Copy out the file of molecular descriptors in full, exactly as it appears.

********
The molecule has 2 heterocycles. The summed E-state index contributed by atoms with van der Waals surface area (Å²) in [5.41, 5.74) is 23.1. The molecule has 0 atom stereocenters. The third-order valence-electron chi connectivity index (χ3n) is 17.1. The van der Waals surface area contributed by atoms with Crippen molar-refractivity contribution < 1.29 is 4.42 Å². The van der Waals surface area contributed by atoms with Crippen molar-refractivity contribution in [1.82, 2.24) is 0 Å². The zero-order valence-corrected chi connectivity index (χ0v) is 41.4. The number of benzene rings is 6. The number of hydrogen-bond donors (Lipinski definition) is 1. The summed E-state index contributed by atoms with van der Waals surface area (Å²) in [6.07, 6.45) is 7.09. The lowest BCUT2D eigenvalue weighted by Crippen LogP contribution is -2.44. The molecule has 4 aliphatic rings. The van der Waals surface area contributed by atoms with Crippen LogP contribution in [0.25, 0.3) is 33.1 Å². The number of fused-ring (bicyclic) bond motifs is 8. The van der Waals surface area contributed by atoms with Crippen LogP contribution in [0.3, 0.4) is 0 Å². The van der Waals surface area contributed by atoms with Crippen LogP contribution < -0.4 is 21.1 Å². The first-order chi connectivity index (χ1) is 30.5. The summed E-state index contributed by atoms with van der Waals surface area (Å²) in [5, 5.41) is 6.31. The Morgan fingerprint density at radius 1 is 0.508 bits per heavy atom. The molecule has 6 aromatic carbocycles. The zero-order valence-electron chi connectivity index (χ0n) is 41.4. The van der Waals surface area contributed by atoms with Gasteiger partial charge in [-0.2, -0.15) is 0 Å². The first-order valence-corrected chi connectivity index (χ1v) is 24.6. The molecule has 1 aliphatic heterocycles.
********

The molecule has 2 heterocycles. The summed E-state index contributed by atoms with van der Waals surface area (Å²) in [5.41, 5.74) is 23.1. The molecule has 0 atom stereocenters. The third-order valence-electron chi connectivity index (χ3n) is 17.1. The van der Waals surface area contributed by atoms with Crippen molar-refractivity contribution < 1.29 is 4.42 Å². The van der Waals surface area contributed by atoms with Crippen molar-refractivity contribution in [1.82, 2.24) is 0 Å². The zero-order valence-corrected chi connectivity index (χ0v) is 41.4. The number of benzene rings is 6. The number of hydrogen-bond donors (Lipinski definition) is 1. The summed E-state index contributed by atoms with van der Waals surface area (Å²) in [6.07, 6.45) is 7.09. The lowest BCUT2D eigenvalue weighted by Crippen LogP contribution is -2.44. The molecule has 4 aliphatic rings. The van der Waals surface area contributed by atoms with Crippen LogP contribution in [0.25, 0.3) is 33.1 Å². The number of fused-ring (bicyclic) bond motifs is 8. The van der Waals surface area contributed by atoms with Crippen LogP contribution in [0.3, 0.4) is 0 Å². The van der Waals surface area contributed by atoms with Crippen LogP contribution < -0.4 is 21.1 Å². The first-order chi connectivity index (χ1) is 30.5. The summed E-state index contributed by atoms with van der Waals surface area (Å²) in [5, 5.41) is 6.31. The Morgan fingerprint density at radius 1 is 0.508 bits per heavy atom. The molecule has 6 aromatic carbocycles. The zero-order valence-electron chi connectivity index (χ0n) is 41.4. The van der Waals surface area contributed by atoms with Gasteiger partial charge in [-0.2, -0.15) is 0 Å². The first-order valence-corrected chi connectivity index (χ1v) is 24.6. The molecule has 1 aliphatic heterocycles.